To save time, we did not switch off so that the casualty could get offloaded quickly. Off went the ambulance to the Advance Dressing Station and we to our crew room, while the Cheetah got refuelled for the flight back to Leh. The crew room door opened and a doctor came in to say that they had lost that young man – they just couldn’t retrieve him. I said a silent prayer – I have forgotten what I said to my maker that day but have not forgotten the look on that young boy’s face till today; even through his delirium he was possibly beseeching us to help him – we, non-medical personal, did what we could do - rush him back fast, but to no avail. Did our aviators up there covering the Galwan casualties go through a similar situation? I do not know, but no helicopter pilot would want an ending like that, and would empathise with me as each one of us have heard of experiences like this.
And there are many good endings too – in fact, most are, since the cas evac procedure is fairly fine-tuned. Way back in 1981, I was a Flying Officer and on detachment at Leh with Pilot Officer SS Dholiya. Our 114 Helicopter Unit (Siachen Pioneers), based at Jammu then, maintained a Chetak for casualty evacuation and mail couriers.
My logbook shows 25 March 1981 when we got airborne in Chetak Z-386 for a cas evac from Fukche (Google this – for we are pretty much eyeball to eyeball with the Chinese here too) for a ‘lying’ casualty. A lying casualty implies that he is pretty serious and would normally be accompanied by a medical attendant.
Refuelling at Kiari on the way, we reached Fukche after having flown an hour and forty-five minutes. The casualty was put on board but since there was no medical attendant to spare at the post we got airborne with just the patient, who was in a pretty bad shape, lying behind in the Chetak – to corroborate this part I spoke to Dholiya, a veteran now in Jaipur, who added that we were told that it could be touch and go for the jawan – he was that serious.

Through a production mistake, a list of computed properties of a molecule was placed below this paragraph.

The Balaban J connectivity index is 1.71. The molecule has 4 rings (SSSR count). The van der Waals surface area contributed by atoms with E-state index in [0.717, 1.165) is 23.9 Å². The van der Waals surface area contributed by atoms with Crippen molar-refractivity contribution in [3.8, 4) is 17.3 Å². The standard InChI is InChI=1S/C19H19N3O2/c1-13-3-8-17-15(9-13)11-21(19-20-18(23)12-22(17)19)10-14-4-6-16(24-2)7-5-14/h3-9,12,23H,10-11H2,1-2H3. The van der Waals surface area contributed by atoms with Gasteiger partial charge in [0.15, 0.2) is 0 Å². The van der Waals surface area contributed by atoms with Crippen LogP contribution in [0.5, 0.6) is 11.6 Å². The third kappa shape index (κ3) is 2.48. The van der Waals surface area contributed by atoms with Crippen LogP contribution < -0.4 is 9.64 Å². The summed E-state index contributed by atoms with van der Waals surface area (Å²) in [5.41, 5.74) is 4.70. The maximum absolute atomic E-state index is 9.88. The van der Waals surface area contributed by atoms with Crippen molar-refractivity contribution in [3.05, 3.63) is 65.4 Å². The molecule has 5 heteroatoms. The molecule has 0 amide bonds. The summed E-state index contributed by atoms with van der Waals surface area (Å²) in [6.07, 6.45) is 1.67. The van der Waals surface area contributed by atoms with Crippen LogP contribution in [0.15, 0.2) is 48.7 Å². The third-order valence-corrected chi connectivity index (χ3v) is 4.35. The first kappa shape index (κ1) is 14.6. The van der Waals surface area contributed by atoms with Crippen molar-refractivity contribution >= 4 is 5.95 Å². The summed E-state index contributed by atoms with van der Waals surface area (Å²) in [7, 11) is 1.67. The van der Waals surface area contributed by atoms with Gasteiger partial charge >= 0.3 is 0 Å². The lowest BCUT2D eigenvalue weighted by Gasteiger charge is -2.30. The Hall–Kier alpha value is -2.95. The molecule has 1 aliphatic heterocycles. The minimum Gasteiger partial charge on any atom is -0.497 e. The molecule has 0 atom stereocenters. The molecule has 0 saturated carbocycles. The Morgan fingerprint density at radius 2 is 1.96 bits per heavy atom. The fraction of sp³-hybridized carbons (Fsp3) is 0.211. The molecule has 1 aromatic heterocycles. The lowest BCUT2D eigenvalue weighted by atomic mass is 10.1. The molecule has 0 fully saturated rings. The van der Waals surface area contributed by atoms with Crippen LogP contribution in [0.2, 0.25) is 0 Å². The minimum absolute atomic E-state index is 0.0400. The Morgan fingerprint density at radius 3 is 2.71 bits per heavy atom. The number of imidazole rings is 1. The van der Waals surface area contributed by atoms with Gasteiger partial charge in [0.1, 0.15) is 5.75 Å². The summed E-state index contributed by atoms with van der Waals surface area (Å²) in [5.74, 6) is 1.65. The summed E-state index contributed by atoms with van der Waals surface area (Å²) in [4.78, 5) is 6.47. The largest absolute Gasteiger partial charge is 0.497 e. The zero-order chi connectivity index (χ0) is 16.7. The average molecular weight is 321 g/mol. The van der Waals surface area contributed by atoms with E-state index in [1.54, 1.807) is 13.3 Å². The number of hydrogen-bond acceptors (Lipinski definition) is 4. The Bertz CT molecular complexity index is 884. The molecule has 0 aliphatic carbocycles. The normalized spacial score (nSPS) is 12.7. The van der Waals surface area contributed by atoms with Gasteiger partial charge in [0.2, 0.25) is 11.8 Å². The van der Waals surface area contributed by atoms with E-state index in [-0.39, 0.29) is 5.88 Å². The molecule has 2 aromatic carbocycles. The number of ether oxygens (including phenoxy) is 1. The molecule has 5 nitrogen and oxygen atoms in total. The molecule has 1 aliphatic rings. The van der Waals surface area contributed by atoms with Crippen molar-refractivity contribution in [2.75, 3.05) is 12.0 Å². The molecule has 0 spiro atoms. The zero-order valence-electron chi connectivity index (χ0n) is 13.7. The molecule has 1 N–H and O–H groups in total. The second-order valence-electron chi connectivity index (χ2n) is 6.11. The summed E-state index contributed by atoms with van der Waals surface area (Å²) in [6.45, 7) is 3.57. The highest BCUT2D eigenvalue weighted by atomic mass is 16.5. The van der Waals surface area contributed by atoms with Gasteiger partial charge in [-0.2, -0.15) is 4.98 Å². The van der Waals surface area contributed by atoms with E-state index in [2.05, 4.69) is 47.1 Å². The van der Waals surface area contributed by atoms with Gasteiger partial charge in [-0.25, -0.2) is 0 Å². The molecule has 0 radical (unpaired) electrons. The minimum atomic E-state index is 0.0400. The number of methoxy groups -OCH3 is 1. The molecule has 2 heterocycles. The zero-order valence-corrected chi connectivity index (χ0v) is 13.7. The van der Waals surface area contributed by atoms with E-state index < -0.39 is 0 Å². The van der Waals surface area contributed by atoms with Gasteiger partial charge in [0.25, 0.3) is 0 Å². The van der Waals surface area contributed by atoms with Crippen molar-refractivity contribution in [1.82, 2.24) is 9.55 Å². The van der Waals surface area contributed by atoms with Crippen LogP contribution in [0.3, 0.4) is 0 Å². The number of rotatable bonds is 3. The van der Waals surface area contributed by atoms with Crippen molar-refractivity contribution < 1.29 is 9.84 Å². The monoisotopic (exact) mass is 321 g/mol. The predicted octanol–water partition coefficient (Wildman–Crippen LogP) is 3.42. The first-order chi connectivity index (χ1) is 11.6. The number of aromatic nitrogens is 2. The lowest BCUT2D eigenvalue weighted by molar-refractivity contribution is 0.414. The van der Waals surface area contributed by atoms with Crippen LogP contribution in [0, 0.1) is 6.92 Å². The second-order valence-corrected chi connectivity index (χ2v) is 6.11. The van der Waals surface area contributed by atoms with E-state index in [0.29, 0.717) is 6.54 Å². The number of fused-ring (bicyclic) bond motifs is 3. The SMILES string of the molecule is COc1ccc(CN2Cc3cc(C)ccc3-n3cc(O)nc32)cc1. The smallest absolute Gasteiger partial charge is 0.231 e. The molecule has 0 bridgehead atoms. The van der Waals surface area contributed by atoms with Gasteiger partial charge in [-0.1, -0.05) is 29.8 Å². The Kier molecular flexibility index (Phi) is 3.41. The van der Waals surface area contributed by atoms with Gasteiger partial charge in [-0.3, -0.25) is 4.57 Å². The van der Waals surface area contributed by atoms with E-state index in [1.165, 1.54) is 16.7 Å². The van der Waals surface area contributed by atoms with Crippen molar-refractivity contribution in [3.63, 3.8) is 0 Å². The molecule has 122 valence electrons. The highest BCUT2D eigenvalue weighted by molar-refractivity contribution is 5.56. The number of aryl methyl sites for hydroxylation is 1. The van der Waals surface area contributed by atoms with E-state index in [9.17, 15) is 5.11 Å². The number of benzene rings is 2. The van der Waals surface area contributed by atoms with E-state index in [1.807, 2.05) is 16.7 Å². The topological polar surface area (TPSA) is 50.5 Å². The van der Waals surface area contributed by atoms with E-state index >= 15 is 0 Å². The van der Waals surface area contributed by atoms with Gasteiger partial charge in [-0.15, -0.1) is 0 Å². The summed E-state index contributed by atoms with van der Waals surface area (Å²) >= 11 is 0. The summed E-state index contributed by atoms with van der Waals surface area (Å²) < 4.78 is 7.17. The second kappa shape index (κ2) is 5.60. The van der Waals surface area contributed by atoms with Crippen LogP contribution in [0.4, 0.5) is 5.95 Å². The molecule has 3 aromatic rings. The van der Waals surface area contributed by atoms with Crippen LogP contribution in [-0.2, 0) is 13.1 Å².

The weather had turned turbulent and our Chetak was pretty much being thrown around when we heard the jawan gasping for breath. Since there was no medical attendant behind we were in a dilemma. There was no choice but to have one of us in the back row with the patient. Dholiya got up from the centre seat - the Chetak has three seats in front - manoeuvred himself between the seats and the roof and went back and gave him his Oxygen tube to suck on. In those days there were no masks and we used the ‘hookah’ method to suck in the Oxygen. After a little while, the jawan started gasping and couldn’t take in Oxygen. I asked Dholiya to massage his chest, and as Dholiya told me on the phone today I said (which I do not remember), “ Dholiya isko jaane mat dena” (Dholiya, don’t let him go.”)
Since the weather was turbulent, the casualty started vomiting, and as Dholiya put it, it was all over his flying overall. This happened 39 years back but the scene is so clear in my mind – the jawan hyper-ventilating like mad, Dholiya massaging his chest and me flying single pilot and hoping for some tail winds to get us to the GH at Leh quickly.
We transmitted to ATC Leh to tell the GH to have a medical team ready at the helipad, which was the case as we made a quick approach and switched off. Seeing the medical personnel of the GH was such a relief as we knew he was now in safe hands. The next day, while returning from a routine mission, we detoured and landed at GH to enquire about the jawan – he was ok we were told, though we were not allowed to meet him. Dholiya and I had an extra spring in our gait as we went back to our Chetak and took off for Leh airfield, which is just down the road.
So folks, when our faujis land up in a medical problem the helicopter boys, and girls now too, are ever ready to evacuate our braves. The Armed Forces have very fine medical professionals right up on the borders (as also on ships) with the necessary medical facilities – the GH at Leh is representative of that. Have faith in our fauj – as a celluloid hero’s takia kalaam (catch phrase), filmed at Pangong Tso of all the places, went --- ALL IS WELL!!